Because of a higher ratio of skin surface area to body mass, pediatric patients are at a greater risk than adults of systemic toxicity when treated with topical corticosteroids. Pediatric patients are, therefore, also at greater risk of HPA axis suppression and adrenal insufficiency with the use of topical corticosteroids including calcipotriene and betamethasone dipropionate topical suspension [see Clinical Pharmacology (12.2)].

Rare systemic toxicities such as Cushing’s syndrome, linear growth retardation, delayed weight gain, and intracranial hypertension have been reported in pediatric patients, especially those with prolonged exposure to large doses of high potency topical corticosteroids. Local adverse reactions including striae have also been reported with use of topical corticosteroids in pediatric patients.

The safety and effectiveness of calcipotriene and betamethasone dipropionate topical suspension in pediatric patients less than 12 years of age have not been established.

Additional pediatric use information is approved for LEO Pharma A/S’s Taclonex® (calcipotriene and betamethasone dipropionate) Topical Suspension. However, due to LEO Pharma A/S’s marketing exclusivity rights, this drug product is not labeled with that information.

8.5 Geriatric Use

Clinical studies of calcipotriene and betamethasone dipropionate topical suspension in plaque psoriasis on non-scalp areas included 124 subjects who were 65 years of age or older, and 36 were 75 years of age or older. Clinical studies of calcipotriene and betamethasone dipropionate topical suspension in subjects with psoriasis of the scalp included 334 subjects who were 65 years or older and 84 subjects who were 75 years or older.

No overall differences in safety or effectiveness of calcipotriene and betamethasone dipropionate topical suspension were observed between these subjects and younger subjects, and other reported clinical experience has not identified any differences in responses between the elderly and younger subjects, but greater sensitivity of some older individuals cannot be ruled out.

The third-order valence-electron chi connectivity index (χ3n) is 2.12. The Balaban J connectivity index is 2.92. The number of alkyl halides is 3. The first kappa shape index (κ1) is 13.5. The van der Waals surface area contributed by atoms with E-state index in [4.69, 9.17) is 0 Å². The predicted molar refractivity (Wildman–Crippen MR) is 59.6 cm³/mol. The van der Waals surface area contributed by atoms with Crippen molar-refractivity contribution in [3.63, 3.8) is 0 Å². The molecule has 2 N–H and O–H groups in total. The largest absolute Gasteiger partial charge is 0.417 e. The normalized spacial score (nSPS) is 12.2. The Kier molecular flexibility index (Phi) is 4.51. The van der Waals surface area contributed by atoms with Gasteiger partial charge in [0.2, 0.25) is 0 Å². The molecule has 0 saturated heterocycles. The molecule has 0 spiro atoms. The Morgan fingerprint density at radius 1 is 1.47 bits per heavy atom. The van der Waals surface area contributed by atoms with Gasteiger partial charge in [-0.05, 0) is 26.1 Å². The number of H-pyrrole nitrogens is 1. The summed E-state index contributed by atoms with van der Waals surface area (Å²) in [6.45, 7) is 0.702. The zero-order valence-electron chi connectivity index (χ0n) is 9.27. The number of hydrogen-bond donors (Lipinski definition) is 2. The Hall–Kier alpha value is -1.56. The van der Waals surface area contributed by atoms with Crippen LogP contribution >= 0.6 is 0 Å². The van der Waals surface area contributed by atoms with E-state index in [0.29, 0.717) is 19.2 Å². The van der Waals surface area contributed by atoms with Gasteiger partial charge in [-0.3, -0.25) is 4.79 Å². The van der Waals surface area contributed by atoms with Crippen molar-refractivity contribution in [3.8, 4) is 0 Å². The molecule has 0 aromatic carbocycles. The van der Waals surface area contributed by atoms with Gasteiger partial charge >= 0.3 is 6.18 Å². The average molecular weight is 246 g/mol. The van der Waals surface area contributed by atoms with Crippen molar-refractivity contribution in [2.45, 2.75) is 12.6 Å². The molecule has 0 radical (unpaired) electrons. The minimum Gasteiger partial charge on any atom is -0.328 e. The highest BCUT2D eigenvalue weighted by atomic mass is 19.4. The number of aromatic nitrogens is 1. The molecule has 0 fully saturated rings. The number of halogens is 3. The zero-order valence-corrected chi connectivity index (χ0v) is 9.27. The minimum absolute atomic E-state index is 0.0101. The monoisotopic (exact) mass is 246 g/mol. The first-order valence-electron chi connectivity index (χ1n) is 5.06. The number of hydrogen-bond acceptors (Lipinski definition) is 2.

11 DESCRIPTION

Calcipotriene and betamethasone dipropionate topical suspension contains calcipotriene and betamethasone dipropionate. It is for topical use only. Calcipotriene is a synthetic vitamin D3 analog.

Calcipotriene
Calcipotriene is a vitamin D analog and has the chemical name (5Z,7E,22E,24S)-24-cyclopropyl-9,10-secochola-5,7,10(19),22-tetraene-1(alpha),3(beta),24-triol, with the empirical formula C27H40O3, a molecular weight of 412.3, and the following structural formula (calcipotriene is a white to almost white, crystalline compound):

Calcipotriene Chemical Structure

Calcipotriene Chemical Structure

Betamethasone Dipropionate
Betamethasone dipropionate is a synthetic corticosteroid and has the chemical name pregna-1,4-diene-3,20-dione-9-fluoro-11-hydroxy-16-methyl-17,21-bis(1-oxypropoxy)-(11ß,16ß), with the empirical formula C28H37FO7, a molecular weight of 504.6, and the following structural formula (betamethasone dipropionate is a white to almost white, crystalline powder):

Betamethasone Chemical Structure

Betamethasone Chemical Structure

Calcipotriene and Betamethasone Dipropionate Topical Suspension
Each gram of calcipotriene and betamethasone dipropionate topical suspension contains 50 mcg of calcipotriene and 0.643 mg of betamethasone dipropionate (equivalent to 0.5 mg of betamethasone) in a base of hydrogenated castor oil, mineral oil and polyoxypropylene stearyl ether. Calcipotriene and betamethasone dipropionate topical suspension is an odorless clear to slightly off-white suspension.

12 CLINICAL PHARMACOLOGY

12.1 Mechanism of Action

Calcipotriene and betamethasone dipropionate topical suspension combines the pharmacological effects of calcipotriene as a synthetic vitamin D3 analog and betamethasone dipropionate as a synthetic corticosteroid. However, while their pharmacologic and clinical effects are known, the exact mechanisms of their actions in the treatment of plaque psoriasis of the scalp and body are unknown.

12.2 Pharmacodynamics

Hypothalamic-Pituitary-Adrenal (HPA) Axis Suppression:
HPA axis suppression was evaluated in four trials (Trial A, B, C, and D) following the application of calcipotriene and betamethasone dipropionate topical suspension. In all these trials, adrenal suppression was defined by a 30-minute post-stimulation cortisol level ≤18 mcg/dL.

  • In Trial A, HPA axis suppression was evaluated in adult subjects (N=32) with extensive psoriasis involving at least 30% of the scalp and, in total, 15-30% of the body surface area. Treatment consisted of once daily application of calcipotriene and betamethasone dipropionate topical suspension on the scalp in combination with calcipotriene and betamethasone dipropionate ointment on the body for 4 to 8 weeks. Adrenal suppression was observed in 5 of 32 subjects (16%) after 4 weeks of treatment and in 2 of 11 subjects (18%) who continued treatment for 8 weeks.